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The 2017-18 Conjecture

Like many mathematicians and teachers, I often enjoy thinking about the mathematical properties of dates, not because dates themselves are inherently meaningful numerically, but just because I enjoy thinking about numbers.

A new year means a new number to think about. And one interesting fact about our new year, 2018, is that it is semiprime.

A number is semiprime if it is the product of exactly two prime factors: for example, 15 = 3 * 5 is semiprime, as is 49 = 7 * 7, but neither 13 nor 30 are. Semiprime numbers are also referred to as biprime2-almost prime, or pqnumbers.

Semiprimes are very interesting in and of themselves, particularly in cryptography, but what caught my attention is that the previous year, 2017, is a prime number. That means we have a semiprime number, 2018, adjacent to a prime number, 2017. How unusual is this?

I played around a bit and ended up writing some simple programs to find and analyze semiprimes. Among the first 500,000 integers, there are roughly 108,000 semiprimes and 41,500 primes. Of the 108,000 semiprimes, only about 2,500 (or 2.3%) are adjacent to a prime number. This seems low to me: there are 83,000 prime-adjacent spots among the first 500,000 integers, representing 18% of the spots semiprimes could occupy. But only about 2.3% of the 108,000 semiprimes end up in those spots. That seems unusual. * [See Update]

In thinking about what happens further out along the number line, I couldn’t help but wonder if there are infinitely many prime-semiprime pairs like 2017 and 2018. I certainly don’t know the answer, but I thought I would start the new year boldly, with a conjecture:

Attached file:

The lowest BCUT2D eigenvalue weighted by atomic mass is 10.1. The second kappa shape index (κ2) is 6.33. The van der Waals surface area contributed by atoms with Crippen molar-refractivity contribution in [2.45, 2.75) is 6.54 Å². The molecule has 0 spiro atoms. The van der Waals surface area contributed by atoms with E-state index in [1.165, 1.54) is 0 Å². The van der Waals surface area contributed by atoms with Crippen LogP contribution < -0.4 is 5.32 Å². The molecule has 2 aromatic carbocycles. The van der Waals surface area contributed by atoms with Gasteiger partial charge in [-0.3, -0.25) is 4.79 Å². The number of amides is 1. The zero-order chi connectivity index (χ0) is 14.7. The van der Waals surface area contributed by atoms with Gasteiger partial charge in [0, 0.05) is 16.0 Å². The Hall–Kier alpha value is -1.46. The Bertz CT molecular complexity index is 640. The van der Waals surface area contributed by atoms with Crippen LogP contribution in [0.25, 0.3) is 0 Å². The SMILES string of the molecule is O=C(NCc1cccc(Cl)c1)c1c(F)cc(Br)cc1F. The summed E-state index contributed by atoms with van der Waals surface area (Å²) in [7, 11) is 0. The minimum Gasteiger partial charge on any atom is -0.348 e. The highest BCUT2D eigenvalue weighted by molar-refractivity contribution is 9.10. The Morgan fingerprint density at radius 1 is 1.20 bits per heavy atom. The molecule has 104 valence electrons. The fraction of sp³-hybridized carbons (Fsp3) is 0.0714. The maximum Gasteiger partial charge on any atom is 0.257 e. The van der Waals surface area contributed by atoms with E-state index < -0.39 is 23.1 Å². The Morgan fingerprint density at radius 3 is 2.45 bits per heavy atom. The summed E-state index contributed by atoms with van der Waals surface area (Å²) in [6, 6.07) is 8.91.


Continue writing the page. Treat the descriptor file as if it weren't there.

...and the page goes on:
The 2017-18 Conjecture

There are infinitely many pairs of consecutive integers one of which is prime and one of which is semiprime.

I think this problem’s resemblance to the Twin Prime Conjecture led me to both imagine this conjecture and also suspect it’s true. As with virtually everything in mathematics, I’m sure someone has thought of this before, and I would love a reference if anyone can provide it.

Thinking ahead, I was excited to notice that next year will also be a semiprime!

But it appears that the Twin Semiprime Conjecture is already an existing open question, which means I have less than a year to come up with a new conjecture for 2019.

Happy New Year! 2018 has already inspired to me to do some number theory, tackle some computing challenges, and think about some new ideas for the classroom. It’s a good mathematical start to the new year, and here’s hoping 2018 only gets better.

UPDATE, 1/18/2018

In a comment, Brent pointed out that I undercounted the number of semiprimes adjacent to a prime. A recalculation is consistent with Brent’s numbers: among the 108,000 semiprimes up to 500,000, around 4,900 of them are adjacent to prime number. Thanks, Brent!

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14 Comments

  1. Anon says:

    Nice observations!

    Your conjecture is equivalent to the following conjecture: There are infinitely many primes p such that either 2p-1 or 2p+1 is also prime.

    (I leave the proof of equivalence to the reader.)

    Primes p such that 2p+1 is also prime are called “Sophie Germain primes”, and the question of their infinitude is still open, as you can see on the associated Wikipedia page.

    Primes p such that 2p-1 is also prime don’t have a nice name that I’m aware of, but as far as I am aware the question of their infinitude is also open. At least one person on Math Stack Exchange agrees with me: https://math.stackexchange.com/questions/911690/are-there-infinite-many-primes-p-such-that-2p-1-is-also-prime

    • Anon says:

      (I guess I should also say that the following situation is technically conceivable: That someone has shown that there are infinitely many primes p such that 2p-1 or 2p+1 is also prime, without at the same time showing whether the (2p-1)-type, (2p+1)-type, or both sets are infinite. I’m not aware of such a proof.)

      • MrHonner says: